Updated on October 21, 2017 at 1:21 PM
Posted on October 21, 2017 at 1:20 PM
Thomas Launderdale brings Pink Martini to Bergen PAC Oct. 24.(Chris Hornbecker )
By Natalie Pompilio
Since Pink Martini’s beginnings n 1994, Thomas Lauderdale and his bandmates have brought together melodies and rhythms from around the world to create a sound that crosses genres and cultures. Almost 25 years later, the band’s ability to bring people together seems more relevant than ever.
“What’s required for the band at this point is to encourage people to sit next to people they normally wouldn’t sit next to and to find commonalities and encourage reasonable discussion and celebrate and, at the end of the night, form a giant conga line together,” Lauderdale said in an interview with NJ Advance Media. “The function of the band is much more urgent and relevant than it ever was.”
Those interested in commonality and conga can celebrate with the 12-person orchestra Oct. 24 at Bergen Performing Arts Center. The band will bring its usual repertoire: romantic songs – both originals and covers — in 22 languages, including Farsi, Arabic, Turkish and English.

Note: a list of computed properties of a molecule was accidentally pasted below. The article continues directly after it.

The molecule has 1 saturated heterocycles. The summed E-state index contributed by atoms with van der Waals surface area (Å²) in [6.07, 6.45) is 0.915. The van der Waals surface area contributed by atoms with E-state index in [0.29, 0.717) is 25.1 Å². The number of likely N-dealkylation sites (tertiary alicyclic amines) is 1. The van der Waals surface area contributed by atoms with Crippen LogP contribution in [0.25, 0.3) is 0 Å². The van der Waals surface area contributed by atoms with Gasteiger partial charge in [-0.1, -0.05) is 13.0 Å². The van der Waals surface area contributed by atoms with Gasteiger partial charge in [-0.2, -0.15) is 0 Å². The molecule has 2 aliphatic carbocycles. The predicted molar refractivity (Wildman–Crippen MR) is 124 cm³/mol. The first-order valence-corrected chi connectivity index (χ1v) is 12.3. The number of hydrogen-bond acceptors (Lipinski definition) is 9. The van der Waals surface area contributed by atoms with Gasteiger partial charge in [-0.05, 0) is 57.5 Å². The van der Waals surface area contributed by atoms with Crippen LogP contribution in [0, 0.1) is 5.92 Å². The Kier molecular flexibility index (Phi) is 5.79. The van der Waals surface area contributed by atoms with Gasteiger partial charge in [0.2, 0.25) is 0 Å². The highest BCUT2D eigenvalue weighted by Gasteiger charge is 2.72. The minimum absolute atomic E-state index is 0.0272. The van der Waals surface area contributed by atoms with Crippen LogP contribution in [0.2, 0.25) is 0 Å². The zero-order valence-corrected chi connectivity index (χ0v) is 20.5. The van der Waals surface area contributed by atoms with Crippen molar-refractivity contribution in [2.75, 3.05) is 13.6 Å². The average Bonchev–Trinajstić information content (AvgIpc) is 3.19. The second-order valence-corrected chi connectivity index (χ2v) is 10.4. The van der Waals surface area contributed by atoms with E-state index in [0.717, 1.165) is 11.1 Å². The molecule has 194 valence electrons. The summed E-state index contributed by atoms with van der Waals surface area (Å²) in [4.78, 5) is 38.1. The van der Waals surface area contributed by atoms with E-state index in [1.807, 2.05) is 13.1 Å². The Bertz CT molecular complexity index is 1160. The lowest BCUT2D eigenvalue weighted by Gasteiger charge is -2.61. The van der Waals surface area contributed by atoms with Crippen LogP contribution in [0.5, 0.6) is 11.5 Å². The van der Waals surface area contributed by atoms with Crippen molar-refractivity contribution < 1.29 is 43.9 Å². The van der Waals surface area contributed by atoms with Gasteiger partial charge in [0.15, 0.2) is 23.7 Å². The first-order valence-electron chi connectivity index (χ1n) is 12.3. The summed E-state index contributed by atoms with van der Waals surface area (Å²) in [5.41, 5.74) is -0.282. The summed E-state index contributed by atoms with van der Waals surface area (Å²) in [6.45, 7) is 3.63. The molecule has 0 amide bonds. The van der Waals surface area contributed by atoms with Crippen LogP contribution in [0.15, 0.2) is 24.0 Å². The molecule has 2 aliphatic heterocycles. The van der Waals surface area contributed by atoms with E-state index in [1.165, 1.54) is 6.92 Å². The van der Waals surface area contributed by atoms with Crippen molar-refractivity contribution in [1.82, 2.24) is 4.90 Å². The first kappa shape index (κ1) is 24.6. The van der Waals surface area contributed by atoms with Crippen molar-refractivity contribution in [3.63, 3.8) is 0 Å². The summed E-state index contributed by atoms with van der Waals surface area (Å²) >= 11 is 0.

Lauderdale has called the band a “rollicking around-the-world musical adventure … If the United Nations had a house band in 1962, hopefully we’d be that band.” He founded the group in 1994 to raise funds to oppose an effort to criminalize homosexuality in his home state of Oregon. Its first album was 1997 “Sympathique.” Its most recent, its ninth, is “Je Dis Oui.”
Over the years, Pink Martini has shared its music with liberal causes; earlier this month, for example, the band performed at a Portland naturalization ceremony for 30 new U.S. citizens as it’s done many times before. But Lauderdale ensures the band’s concerts aren’t political. He tells the story of the band’s formation at the start of most concerts — “I threw on a cocktail dress and started Pink Martini” is the shortest version — and then lets the music speak for itself in its many languages.
“It addresses the political situation without backing people into a corner,” he said. “I’m not going to try to convince you to change your mind, that my way is better. We all make our choices.”
Bergen Performing Arts Center
30 N. Van Brunt St., Englewood.
Tickets: $29-69, available online at www.bergenpac.org. Oct. 24, 8 p.m.